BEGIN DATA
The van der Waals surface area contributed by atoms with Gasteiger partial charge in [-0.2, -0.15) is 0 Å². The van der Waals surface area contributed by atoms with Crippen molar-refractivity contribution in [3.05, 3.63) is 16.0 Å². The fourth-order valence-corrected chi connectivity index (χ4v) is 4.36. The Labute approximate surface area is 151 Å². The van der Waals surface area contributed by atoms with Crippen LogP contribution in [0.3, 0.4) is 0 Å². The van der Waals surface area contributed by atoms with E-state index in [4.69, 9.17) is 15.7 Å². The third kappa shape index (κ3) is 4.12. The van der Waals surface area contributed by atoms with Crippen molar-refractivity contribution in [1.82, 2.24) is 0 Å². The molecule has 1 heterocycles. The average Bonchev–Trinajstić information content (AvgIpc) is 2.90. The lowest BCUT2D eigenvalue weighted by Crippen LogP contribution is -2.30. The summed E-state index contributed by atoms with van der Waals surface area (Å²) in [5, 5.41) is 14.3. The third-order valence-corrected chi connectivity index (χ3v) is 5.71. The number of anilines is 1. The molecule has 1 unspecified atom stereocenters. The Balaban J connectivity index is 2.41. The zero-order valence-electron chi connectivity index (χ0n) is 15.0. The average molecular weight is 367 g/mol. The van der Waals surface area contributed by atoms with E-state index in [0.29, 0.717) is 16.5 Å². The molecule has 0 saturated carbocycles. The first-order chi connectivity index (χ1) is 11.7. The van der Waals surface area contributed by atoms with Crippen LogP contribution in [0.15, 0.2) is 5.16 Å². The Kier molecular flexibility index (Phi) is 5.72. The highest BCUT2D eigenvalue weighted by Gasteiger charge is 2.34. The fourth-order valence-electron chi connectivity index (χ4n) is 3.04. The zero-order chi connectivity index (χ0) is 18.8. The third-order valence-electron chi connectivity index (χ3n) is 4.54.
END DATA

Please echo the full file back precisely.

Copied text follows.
The van der Waals surface area contributed by atoms with Gasteiger partial charge in [-0.2, -0.15) is 0 Å². The van der Waals surface area contributed by atoms with Crippen molar-refractivity contribution in [3.05, 3.63) is 16.0 Å². The fourth-order valence-corrected chi connectivity index (χ4v) is 4.36. The Labute approximate surface area is 151 Å². The van der Waals surface area contributed by atoms with Crippen LogP contribution in [0.3, 0.4) is 0 Å². The van der Waals surface area contributed by atoms with E-state index in [4.69, 9.17) is 15.7 Å². The third kappa shape index (κ3) is 4.12. The van der Waals surface area contributed by atoms with Crippen molar-refractivity contribution in [1.82, 2.24) is 0 Å². The molecule has 1 heterocycles. The average Bonchev–Trinajstić information content (AvgIpc) is 2.90. The lowest BCUT2D eigenvalue weighted by Crippen LogP contribution is -2.30. The summed E-state index contributed by atoms with van der Waals surface area (Å²) in [5, 5.41) is 14.3. The third-order valence-corrected chi connectivity index (χ3v) is 5.71. The number of anilines is 1. The molecule has 1 unspecified atom stereocenters. The Balaban J connectivity index is 2.41. The zero-order valence-electron chi connectivity index (χ0n) is 15.0. The average molecular weight is 367 g/mol. The van der Waals surface area contributed by atoms with E-state index in [0.29, 0.717) is 16.5 Å². The molecule has 0 saturated carbocycles. The first-order chi connectivity index (χ1) is 11.7. The van der Waals surface area contributed by atoms with Crippen LogP contribution in [0.15, 0.2) is 5.16 Å². The Kier molecular flexibility index (Phi) is 5.72. The highest BCUT2D eigenvalue weighted by Gasteiger charge is 2.34. The fourth-order valence-electron chi connectivity index (χ4n) is 3.04. The zero-order chi connectivity index (χ0) is 18.8. The third-order valence-electron chi connectivity index (χ3n) is 4.54.